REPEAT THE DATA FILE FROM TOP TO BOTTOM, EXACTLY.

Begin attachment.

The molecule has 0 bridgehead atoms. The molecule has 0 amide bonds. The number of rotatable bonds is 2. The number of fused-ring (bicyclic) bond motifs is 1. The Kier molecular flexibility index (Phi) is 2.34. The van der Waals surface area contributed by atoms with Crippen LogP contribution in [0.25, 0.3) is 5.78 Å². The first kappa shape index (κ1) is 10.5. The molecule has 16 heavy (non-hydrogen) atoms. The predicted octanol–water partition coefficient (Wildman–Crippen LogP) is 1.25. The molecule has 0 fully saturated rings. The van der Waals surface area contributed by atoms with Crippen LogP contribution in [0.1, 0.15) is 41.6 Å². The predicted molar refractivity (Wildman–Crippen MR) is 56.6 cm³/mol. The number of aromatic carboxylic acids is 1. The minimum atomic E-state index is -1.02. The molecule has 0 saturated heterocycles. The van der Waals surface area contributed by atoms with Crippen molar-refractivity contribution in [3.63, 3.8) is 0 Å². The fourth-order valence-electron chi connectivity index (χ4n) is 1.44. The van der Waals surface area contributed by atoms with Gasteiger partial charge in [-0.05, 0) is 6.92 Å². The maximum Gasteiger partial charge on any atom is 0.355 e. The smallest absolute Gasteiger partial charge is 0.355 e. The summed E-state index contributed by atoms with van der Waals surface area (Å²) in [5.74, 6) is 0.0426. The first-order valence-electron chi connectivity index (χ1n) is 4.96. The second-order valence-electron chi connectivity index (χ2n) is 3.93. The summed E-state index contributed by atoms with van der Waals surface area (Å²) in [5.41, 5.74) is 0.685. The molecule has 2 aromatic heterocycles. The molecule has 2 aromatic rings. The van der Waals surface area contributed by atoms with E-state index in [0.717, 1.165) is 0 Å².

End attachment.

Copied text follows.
The molecule has 0 bridgehead atoms. The molecule has 0 amide bonds. The number of rotatable bonds is 2. The number of fused-ring (bicyclic) bond motifs is 1. The Kier molecular flexibility index (Phi) is 2.34. The van der Waals surface area contributed by atoms with Crippen LogP contribution in [0.25, 0.3) is 5.78 Å². The first kappa shape index (κ1) is 10.5. The molecule has 16 heavy (non-hydrogen) atoms. The predicted octanol–water partition coefficient (Wildman–Crippen LogP) is 1.25. The molecule has 0 fully saturated rings. The van der Waals surface area contributed by atoms with Crippen LogP contribution in [0.1, 0.15) is 41.6 Å². The predicted molar refractivity (Wildman–Crippen MR) is 56.6 cm³/mol. The number of aromatic carboxylic acids is 1. The minimum atomic E-state index is -1.02. The molecule has 0 saturated heterocycles. The van der Waals surface area contributed by atoms with Crippen molar-refractivity contribution in [3.63, 3.8) is 0 Å². The fourth-order valence-electron chi connectivity index (χ4n) is 1.44. The van der Waals surface area contributed by atoms with Gasteiger partial charge in [-0.05, 0) is 6.92 Å². The maximum Gasteiger partial charge on any atom is 0.355 e. The smallest absolute Gasteiger partial charge is 0.355 e. The summed E-state index contributed by atoms with van der Waals surface area (Å²) in [5.74, 6) is 0.0426. The first-order valence-electron chi connectivity index (χ1n) is 4.96. The second-order valence-electron chi connectivity index (χ2n) is 3.93. The summed E-state index contributed by atoms with van der Waals surface area (Å²) in [5.41, 5.74) is 0.685. The molecule has 2 aromatic heterocycles. The molecule has 2 aromatic rings. The van der Waals surface area contributed by atoms with E-state index in [0.717, 1.165) is 0 Å².